Third, education is breaking down at younger levels, especially for boys. Homeschooling and online learning will continue to increase, and public school will grow less relevant. It will be an interesting collision, as formal schooling will still be required by law, and colleges will continue to turn out education majors who will join unions and insist that they are the only ones qualified, but parents - especially parents of boys - will increasingly regard non-school learning as more important. You were very cutting edge on this, and will see your intellectual descendants have pitched battles with the educational establishment. (Note to reader: Tim did both homeschool and online study for the second half of highschool. It looks like that was a good choice) So four-year liberal arts schools will continue to turn out students we don't need and charge a high price for it. The complete collapse will probably never happen. The traditional model works very well for some students and some courses of study and will persist. But they will no longer be the only item on the menu.
I do fear that the teaching of western civilization will be more and more sporadic. The elites have moved to non- and anti-western thought, online technical training will neglect it, informal networks will teach it only accidentally. The homeschoolers and Christian schools will be the last bastion, but those curricula usually stress only those parts of the western canon that fit with their world-view.
The left believes that the current college system must be mostly preserved with a few modifications to perpetuate their values, so they want to pour money into keeping that system afloat. Conservative free-marketers have the right idea, but I'm not sure they understand the consequences either, and they may not like what they get. Letting the market decide will accelerate the decline of the current system. I think it's creative destruction and a good thing, but it has its costs. Accountability will be more elusive. Governments will try harder and harder to regulate and make sure that everyone gets a good education, and will be increasingly angry about those things out of their reach. They aren't assuring a good education now, and everyone knows it.
How this will play out for poor and minority communities could be their rescue, but the risks are high. On the internet, no one knows if you're a dog, so the automatic racial and class prejudices can be avoided. Black kids will have the opportunity to move ahead unfettered. But if they are in substandard schools and they don't get hooked up with the new methods of learning, they will be doubly screwed. A lot of kids could just be competitively destroyed before anyone has a chance to see what works for them. I don't see why a hispanic kid from even a crummy school couldn't be just as good as a suburban white kid at selling stuff on ebay or otherwise online, but who is going to get them there to even try? Educators think it is beneath them to teach such grubby skills to their students.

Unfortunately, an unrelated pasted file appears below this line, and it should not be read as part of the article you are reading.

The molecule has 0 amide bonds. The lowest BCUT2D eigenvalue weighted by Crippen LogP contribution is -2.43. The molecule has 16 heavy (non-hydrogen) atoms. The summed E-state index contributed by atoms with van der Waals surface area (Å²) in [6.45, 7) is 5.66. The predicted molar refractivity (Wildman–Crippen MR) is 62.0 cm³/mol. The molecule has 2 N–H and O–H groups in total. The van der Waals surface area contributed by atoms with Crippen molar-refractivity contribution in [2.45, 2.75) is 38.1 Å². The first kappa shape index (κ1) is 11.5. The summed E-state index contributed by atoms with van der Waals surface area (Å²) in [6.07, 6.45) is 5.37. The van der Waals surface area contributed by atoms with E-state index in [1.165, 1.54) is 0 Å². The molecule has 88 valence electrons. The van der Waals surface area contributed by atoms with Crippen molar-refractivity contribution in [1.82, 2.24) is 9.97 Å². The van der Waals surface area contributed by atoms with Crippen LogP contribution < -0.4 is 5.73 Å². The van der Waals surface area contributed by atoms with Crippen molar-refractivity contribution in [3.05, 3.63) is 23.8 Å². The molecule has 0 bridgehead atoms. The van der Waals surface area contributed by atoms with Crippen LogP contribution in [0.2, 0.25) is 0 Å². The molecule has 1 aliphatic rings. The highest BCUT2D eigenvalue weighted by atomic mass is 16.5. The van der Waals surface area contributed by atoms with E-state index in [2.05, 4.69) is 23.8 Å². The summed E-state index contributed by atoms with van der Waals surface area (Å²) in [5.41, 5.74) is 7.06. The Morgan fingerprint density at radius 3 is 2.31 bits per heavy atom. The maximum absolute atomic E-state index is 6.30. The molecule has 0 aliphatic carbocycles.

I see little hope that legislators at any level will see the need to risk their grant money on more adventurous programs, many of which won't work. Political people and government bureaucrats don't think like that. They would rather waste money the old-fashioned way, on things that look like they should work and do work for a limited number of people. Ebay grants, or American slogan t-shirt marketing to Southeast Asia grants, or independent market-research project grants for highschoolers, or even no-writing, all-typing/mouse/Wii instruction starting in kindergarten just isn't going to impress bureaucrats.
Related topic: I think city schools can be improved faster with safer neighborhoods than with more teachers. Overstretched police departments stress drug arrests - easier to catch - instead of labor-intensive violence prevention. The hope is that the drug arrests will catch a fair number of the violent in its net. Well, it hasn't worked. Non-violent or only incidentally violent drug users, disproportionately black, clog up the jails but don't get enough of the violent people off the streets. General Petraus needs to focus on Detroit and south Washington DC next.
Does that answer your question?